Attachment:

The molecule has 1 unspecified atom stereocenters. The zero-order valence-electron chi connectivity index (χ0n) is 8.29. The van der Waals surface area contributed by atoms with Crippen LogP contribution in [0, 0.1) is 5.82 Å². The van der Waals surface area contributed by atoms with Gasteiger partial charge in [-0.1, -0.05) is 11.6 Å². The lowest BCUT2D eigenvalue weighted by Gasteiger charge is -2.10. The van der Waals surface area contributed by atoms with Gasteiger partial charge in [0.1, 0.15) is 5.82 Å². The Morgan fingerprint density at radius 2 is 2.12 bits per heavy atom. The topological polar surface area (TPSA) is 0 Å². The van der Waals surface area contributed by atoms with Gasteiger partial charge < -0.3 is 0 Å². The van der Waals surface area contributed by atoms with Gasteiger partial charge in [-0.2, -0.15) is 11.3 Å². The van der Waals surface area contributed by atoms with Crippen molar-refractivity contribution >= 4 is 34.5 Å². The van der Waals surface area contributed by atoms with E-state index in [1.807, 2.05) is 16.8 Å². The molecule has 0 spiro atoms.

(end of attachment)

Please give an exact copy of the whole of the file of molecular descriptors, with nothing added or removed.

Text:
The molecule has 1 unspecified atom stereocenters. The zero-order valence-electron chi connectivity index (χ0n) is 8.29. The van der Waals surface area contributed by atoms with Crippen LogP contribution in [0, 0.1) is 5.82 Å². The van der Waals surface area contributed by atoms with Gasteiger partial charge in [-0.1, -0.05) is 11.6 Å². The lowest BCUT2D eigenvalue weighted by Gasteiger charge is -2.10. The van der Waals surface area contributed by atoms with Gasteiger partial charge in [0.1, 0.15) is 5.82 Å². The Morgan fingerprint density at radius 2 is 2.12 bits per heavy atom. The topological polar surface area (TPSA) is 0 Å². The van der Waals surface area contributed by atoms with Gasteiger partial charge < -0.3 is 0 Å². The van der Waals surface area contributed by atoms with Gasteiger partial charge in [-0.2, -0.15) is 11.3 Å². The van der Waals surface area contributed by atoms with Crippen molar-refractivity contribution >= 4 is 34.5 Å². The van der Waals surface area contributed by atoms with E-state index in [1.807, 2.05) is 16.8 Å². The molecule has 0 spiro atoms.